Each country has its own typical food habits. Discover some typical Dutch sweets and treats in this article!
Apple Pie or Appeltaart
Appeltaart, the Dutch apple pie, is a famous pie in the netherlands. Most likely this is the first pie most children from the Netherlands have ever eaten, probably at their grandparents. Dutch Appeltaart goes with anything, it is a Dutch way of celebrating whatever.
Everybody in the Netherlands can bake an Appeltaart. It is very common that in café’s you will find a home made Appeltaart. In every café it will taste different, but all are delicious! Even better when you have a choice to have a bit of whipped cream on the side with the Appeltaart, or to warm the Appeltaart and serve some vanilla or cinnamon ice to it (together with whipped cream, jummie!) .
The Appeltaart is different than the apple pies you are used to.The Dutch Apple pies are made with fresh apples, raisins, cinnamon and at least 3 inches high.
Other Dutch Treats
Bokkepoten could be translated as devil pawns, which is a cookie. They tast so good, that the name does give you the feeling you are eating something wrong. Especially after the 4th one. It could be family of the macaron, but only if they were far away relatives. I am happy to describe the cookie (biscuit with almonds, filled with a cream and a chocolat topping), but easier is to taste this specific cookie yourself!
A ‘stroopwafel’ is another kind of cookie. I am not sure if it tastes better than the Bokkepoot Cookie, but at least as good! It is a waffle made from baked batter and sliced horizontally. The two thin layers of the waffle are filled with special sweet and sticky syrup (the ‘stroop’) in between. You can buy ‘stroopwafels’ in every supermarket.
You love it or you hate it.
Next to cookies and pie we also have a typical Dutch licorice candy, called ‘drop’. You either love it or you hate it. But every Dutch person has tasted it at least once in their life. To be honest many Dutch people are more or less addicted to this sweet. With more than 2 kilograms per year per person the Dutch consumption of licorice is the highest in the world. ‘Drop’ comes in different flavors and sizes, but basically there are two major differences: salty licorice and sweet licorice.
My advise would be to try all of the above and make sure you don’t go home without ever have tasted it!
Are you a good chef, of course I would recommend to start with preparing a nice Appeltaart yourself:
Serves 8-12 Units
Ingredients for the dough
- 300g/ 2 1⁄8 cups self-rising flour
- 180g /3⁄4 cup butter or 3⁄4 cup margarine
- 150g /1⁄2 cup brown sugar
- 1 teaspoon vanilla essence or 1 packet vanilla sugar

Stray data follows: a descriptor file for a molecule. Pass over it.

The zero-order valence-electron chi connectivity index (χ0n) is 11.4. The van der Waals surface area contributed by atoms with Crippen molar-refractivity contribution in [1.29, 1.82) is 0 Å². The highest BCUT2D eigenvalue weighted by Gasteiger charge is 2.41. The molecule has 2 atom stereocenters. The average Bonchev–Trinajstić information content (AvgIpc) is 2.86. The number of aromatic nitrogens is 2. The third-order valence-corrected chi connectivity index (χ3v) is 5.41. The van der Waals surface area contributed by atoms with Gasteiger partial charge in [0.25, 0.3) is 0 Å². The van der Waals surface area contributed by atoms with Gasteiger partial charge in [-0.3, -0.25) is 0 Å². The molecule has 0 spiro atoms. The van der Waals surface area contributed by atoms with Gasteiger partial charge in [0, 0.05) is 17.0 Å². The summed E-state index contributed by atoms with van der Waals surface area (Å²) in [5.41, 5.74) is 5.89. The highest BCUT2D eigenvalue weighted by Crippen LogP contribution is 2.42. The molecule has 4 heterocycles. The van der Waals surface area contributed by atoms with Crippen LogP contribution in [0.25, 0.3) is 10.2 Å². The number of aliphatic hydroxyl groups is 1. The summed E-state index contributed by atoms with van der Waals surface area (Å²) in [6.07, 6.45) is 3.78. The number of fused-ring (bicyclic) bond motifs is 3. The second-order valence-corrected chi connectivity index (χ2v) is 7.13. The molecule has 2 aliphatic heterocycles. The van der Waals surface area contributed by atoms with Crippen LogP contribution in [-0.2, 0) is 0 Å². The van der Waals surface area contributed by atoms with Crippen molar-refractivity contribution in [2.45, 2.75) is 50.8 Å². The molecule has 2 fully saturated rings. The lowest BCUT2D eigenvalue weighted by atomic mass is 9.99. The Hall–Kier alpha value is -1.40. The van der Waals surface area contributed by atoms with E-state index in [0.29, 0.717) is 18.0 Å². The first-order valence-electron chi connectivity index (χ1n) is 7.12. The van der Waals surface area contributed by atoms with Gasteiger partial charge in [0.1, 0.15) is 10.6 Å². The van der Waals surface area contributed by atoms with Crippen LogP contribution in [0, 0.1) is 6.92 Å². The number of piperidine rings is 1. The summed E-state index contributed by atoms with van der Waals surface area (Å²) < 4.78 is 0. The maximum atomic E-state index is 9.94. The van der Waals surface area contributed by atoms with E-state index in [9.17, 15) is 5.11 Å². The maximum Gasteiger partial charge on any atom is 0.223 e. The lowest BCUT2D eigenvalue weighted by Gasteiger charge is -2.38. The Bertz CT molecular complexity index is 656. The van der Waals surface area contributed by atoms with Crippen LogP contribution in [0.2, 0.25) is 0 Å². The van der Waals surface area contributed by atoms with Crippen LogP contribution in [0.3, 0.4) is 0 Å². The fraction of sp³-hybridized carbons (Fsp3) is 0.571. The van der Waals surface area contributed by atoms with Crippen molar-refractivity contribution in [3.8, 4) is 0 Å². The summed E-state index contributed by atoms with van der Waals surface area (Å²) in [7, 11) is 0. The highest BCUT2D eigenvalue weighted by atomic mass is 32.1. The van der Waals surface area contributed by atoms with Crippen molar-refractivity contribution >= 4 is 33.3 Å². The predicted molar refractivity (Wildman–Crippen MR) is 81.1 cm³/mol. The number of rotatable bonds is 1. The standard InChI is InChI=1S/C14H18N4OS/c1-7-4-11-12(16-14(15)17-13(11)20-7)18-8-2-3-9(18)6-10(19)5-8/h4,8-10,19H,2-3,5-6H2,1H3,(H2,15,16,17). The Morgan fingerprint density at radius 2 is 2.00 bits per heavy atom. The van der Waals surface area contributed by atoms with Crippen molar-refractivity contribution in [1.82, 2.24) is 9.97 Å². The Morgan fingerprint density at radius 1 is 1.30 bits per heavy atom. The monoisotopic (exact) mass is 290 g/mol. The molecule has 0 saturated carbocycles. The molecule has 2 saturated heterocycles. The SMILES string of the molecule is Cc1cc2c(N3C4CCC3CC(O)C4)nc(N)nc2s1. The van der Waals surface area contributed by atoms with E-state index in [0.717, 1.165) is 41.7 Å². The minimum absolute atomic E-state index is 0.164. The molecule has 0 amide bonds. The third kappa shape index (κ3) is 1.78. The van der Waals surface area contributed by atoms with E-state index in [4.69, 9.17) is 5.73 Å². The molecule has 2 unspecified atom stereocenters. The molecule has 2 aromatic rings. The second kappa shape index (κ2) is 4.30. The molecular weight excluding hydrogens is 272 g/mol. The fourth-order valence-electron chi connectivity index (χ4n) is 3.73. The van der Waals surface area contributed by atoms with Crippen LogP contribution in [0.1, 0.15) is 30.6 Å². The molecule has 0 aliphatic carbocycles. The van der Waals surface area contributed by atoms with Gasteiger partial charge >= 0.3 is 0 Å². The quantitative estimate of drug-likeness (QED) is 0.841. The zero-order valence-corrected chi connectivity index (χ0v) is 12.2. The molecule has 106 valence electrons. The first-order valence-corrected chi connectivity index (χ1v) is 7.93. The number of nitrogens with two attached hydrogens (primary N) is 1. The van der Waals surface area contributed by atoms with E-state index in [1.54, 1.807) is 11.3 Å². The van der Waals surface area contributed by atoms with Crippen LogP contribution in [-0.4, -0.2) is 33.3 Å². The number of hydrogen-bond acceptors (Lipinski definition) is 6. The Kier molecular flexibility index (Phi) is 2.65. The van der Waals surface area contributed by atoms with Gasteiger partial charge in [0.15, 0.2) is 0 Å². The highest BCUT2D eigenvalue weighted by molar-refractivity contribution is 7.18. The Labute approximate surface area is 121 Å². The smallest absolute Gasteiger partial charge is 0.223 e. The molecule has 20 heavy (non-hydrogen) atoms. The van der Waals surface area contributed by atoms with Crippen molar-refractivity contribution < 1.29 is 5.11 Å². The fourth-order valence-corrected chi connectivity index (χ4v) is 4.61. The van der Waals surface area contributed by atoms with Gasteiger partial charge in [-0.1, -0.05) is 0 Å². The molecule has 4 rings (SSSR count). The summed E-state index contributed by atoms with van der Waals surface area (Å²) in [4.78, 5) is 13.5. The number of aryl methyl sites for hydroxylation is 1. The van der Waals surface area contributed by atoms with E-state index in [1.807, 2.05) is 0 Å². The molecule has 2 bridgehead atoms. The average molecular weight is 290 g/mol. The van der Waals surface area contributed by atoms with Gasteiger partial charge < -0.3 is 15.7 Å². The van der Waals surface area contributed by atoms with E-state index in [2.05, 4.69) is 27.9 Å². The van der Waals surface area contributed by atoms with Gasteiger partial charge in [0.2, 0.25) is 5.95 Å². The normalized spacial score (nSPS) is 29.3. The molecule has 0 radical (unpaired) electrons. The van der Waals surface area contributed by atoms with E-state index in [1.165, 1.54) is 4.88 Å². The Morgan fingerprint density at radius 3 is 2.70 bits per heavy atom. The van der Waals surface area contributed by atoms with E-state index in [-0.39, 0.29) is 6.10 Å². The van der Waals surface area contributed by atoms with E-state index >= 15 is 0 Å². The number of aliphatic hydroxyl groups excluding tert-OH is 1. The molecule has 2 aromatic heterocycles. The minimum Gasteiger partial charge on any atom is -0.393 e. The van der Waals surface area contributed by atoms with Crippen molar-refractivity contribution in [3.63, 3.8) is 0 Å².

- 1 pinch salt
For the filling
- 1kg/ 2 1⁄4 lbs apples
- 100g/3⁄4 cup raisins (washed and dried)
- 40g/ 1⁄4 cup granulated sugar
- 3 teaspoons cinnamon (or more to taste)
- 2 1⁄2 teaspoons lemon juice (or more to taste)
- 1 egg
- 3 tablespoons semolina (to absorb the juices)
Directions for the dough:
- Sieve the flour, brown sugar, vanilla and the salt into a bowl.
- Cut the butter or margarine into small cubes and add these to the flour mixture.
- Beat the egg and add 3/4 of it to the flour mixture (you will need the rest for the top).
- Using two knives, mix the butter/margarine and the flour mixture.
- Using one hand, kneed it to form the dough – you should be able to form it into a ball (this may take quite long).
- Put the ball of dough in the fridge for about an hour, in the meantime, make the filling.
- For the filling:.
- Peel the apples and cut them in cubes (allow the sizes to vary–it’ll taste better).
- In a (large) bowl, combine apple, raisins, (granulated) sugar, cinnamon, the lemon juice and half of the semolina.
- Mix well and allow the flavors to blend, stirring occasionally.
- Butter a 9-inch round springform cake pan, or spray it with a non-stick spray.
- Line the pan (bottom and sides) with about 3/4 of the dough – as long as the pan is covered, the layer need not be very thick.
- Cover the bottom with the remaining semolina.
- Add the filling, but try to leave the juices out.
- On a lightly floured surface, roll out the remaining dough until it’s less than 1/4 inch (1/2 cm) thick.
- Cut the dough into strips and layer them over the apple pie to form a raster, covering no more than one third of the surface–you should be able to see quite a bit of the apple pieces (see picture).
- If necessary, use (some of) the remaining dough to make the edges a bit higher.
- Use the remaining egg to coat the dough strips.
- Bake the pie at 175°C / 340°F, just below the middle of your oven, for about 75 minutes.
- If you have any dough left, roll it out, sprinkle with sugar and cinnamon (or left-over apple mixture) and bake it on baking paper for a few minutes.
- Remove the springform only *after* the pie has cooled.